MP Daniel Zeichner (Labour) has set up a data analytics all party parliamentary group. The membership of the group includes Labour and Conservatives, a token Lib-Dem and an ex-hereditary cross bencher lord. The SNP, a far more important player in this parliament than the Lib Dems, is not represented.
On the other side of the political mainstream, David Willetts as a Universities and Science coalition minister a few years ago identified Big Data as one of the 8 great technologies that could guarantee of future growth of the British economy along with space, robotics and autonomous systems, synthetic biology, regenerative medicine, agri-science, advanced materials and energy. Space was probably closer to his heart, and he retired to a position on the board of satellite maker SSTL.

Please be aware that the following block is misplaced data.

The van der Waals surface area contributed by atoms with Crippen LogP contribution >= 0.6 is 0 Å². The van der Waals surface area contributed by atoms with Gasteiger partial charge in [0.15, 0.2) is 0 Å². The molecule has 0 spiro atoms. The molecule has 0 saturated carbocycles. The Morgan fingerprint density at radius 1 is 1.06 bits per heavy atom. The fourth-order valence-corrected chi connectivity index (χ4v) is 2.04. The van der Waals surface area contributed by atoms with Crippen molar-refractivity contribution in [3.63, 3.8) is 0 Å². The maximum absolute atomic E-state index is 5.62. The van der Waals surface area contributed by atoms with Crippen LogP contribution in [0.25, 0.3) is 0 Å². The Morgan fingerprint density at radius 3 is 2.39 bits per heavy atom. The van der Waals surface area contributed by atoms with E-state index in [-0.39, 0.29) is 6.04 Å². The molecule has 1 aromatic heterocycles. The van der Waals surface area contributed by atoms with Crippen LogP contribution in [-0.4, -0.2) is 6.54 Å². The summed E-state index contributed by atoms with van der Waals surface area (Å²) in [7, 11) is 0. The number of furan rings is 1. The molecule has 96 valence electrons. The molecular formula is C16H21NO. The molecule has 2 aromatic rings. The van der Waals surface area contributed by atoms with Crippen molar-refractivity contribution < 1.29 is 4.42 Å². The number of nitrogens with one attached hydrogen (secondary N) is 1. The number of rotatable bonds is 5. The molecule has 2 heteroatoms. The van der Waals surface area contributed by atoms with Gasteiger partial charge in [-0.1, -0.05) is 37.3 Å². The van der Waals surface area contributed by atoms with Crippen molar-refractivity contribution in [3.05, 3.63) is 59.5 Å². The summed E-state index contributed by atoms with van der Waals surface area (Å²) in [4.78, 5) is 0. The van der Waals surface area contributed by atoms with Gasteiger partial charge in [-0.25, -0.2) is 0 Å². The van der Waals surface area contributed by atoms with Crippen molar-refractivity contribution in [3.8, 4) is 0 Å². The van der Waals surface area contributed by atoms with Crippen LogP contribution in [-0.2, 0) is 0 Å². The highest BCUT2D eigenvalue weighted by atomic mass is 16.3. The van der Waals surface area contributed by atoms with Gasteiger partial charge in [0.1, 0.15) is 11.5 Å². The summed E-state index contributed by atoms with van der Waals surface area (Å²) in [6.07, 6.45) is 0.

Of course data analytics have been at the heart of British political debate for a while now: the fixation with quantifying performance and ranking schools and hospitals has been central to any discussion on education and the NHS, the central issues for the Blair and Cameron governments correspondingly. The Blair government has been pivotal with its ideas about evidence based policy for our supposedly post-ideological times.
We’ve already seen the increasing importance of data in local government which is tied to the emergence of ‘Smart Cities’, while mobile telecoms mined data is used for things like transport planning. For that most political of issues, data protection, the increasing contradictions between the incoming EU GDPR and the UK’s snooper charter might be partially resolved by Brexit, though the UK in its typical way might be quite relaxed about following EU regulations while still obliged to do so, and the media will play its part in making snooping palatable to the voters.